Zeibots, M.E. 2003, 'How do cities work and why is transport so significant: regional sustainability and the search for new evaluation tools', International Sustainability Conference: Regional Governance for Sustainability, Proceedings, International Sustainability Conference: Regional Governance for Sustainability, Department of the Premier and Cabinet, WA, Fremantle, Australia, pp. 2-28.
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Zeibots, M.E. 2002, 'The macroeconomic structure of cities: indicators for sustainable urban infrastructure development', Regional Cycles: Regional Economy Towards Sustainability, Regional Cycles: Regional Economy Towards Sustainability, Leipzig, Germany, pp. 1-10.

Journal articles

Mason, L.M., Mohr, S.H., Zeibots, M.E. & Giurco, D. 2011, 'Limits to cheap oil - impact on mining', The AusIMM Bulletin: Journal of the Australian institute of Mining and Metallurgy, vol. 4, no. August 2011, pp. 40-42.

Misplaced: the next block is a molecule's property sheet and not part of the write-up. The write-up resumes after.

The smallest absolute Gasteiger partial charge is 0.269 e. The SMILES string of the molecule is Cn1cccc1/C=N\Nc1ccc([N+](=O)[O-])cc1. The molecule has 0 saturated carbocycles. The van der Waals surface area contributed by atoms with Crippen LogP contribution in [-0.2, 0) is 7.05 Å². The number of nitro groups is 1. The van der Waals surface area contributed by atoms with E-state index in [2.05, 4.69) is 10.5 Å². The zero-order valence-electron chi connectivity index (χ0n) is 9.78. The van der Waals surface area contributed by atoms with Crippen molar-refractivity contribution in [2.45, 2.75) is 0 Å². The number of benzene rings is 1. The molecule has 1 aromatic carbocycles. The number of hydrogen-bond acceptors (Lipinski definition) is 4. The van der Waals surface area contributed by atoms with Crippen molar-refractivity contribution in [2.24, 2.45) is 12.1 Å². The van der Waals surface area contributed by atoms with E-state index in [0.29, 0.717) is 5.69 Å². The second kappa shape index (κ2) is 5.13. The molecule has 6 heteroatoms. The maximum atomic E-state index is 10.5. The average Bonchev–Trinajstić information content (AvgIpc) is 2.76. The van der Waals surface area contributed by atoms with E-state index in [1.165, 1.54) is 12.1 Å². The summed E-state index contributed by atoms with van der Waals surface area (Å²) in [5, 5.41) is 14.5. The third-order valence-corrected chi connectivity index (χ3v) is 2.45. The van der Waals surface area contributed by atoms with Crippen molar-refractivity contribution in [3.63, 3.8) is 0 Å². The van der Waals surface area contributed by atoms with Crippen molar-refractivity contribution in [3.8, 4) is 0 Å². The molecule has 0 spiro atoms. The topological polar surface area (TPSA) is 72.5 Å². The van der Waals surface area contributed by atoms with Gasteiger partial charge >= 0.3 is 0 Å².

Zeibots, M.E. 2010, 'The travel plan revolution?', Indesign, vol. 43, pp. 226-227.
Zeibots, M.E. & Bell, D.R. 2010, 'Peak oil and the advent of demand destruction: implications for transport and access in Australian cities', Australian Planner, vol. 47, no. 4, pp. 253-262.
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This article examines the implications of peak oil on the physical and money systems of the Australian economy, describinghow over-reliance on private motor vehicles can expose the economy to the risks of demand destruction.

Reports

Wynne, L.E. & Zeibots, M.E. 2014, Guidelines for travel planning: A resource for the City of Sydney.
Baumann, C., Brennan, T. & Zeibots, M.E. Institute for Sustainable Futures, UTS 2012, Bike rider and bus driver interaction study - Draft report, pp. 1-23, Sydney, Australia.
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Zeibots, M.E., Baumann, C., Brennan, T. & Besh, N. Institute for Sustainable Futures, UTS 2012, Intersection interactions: cyclist behaviour at Sydney CBD cycleway intersections, pp. 1-26, Sydney, Australia.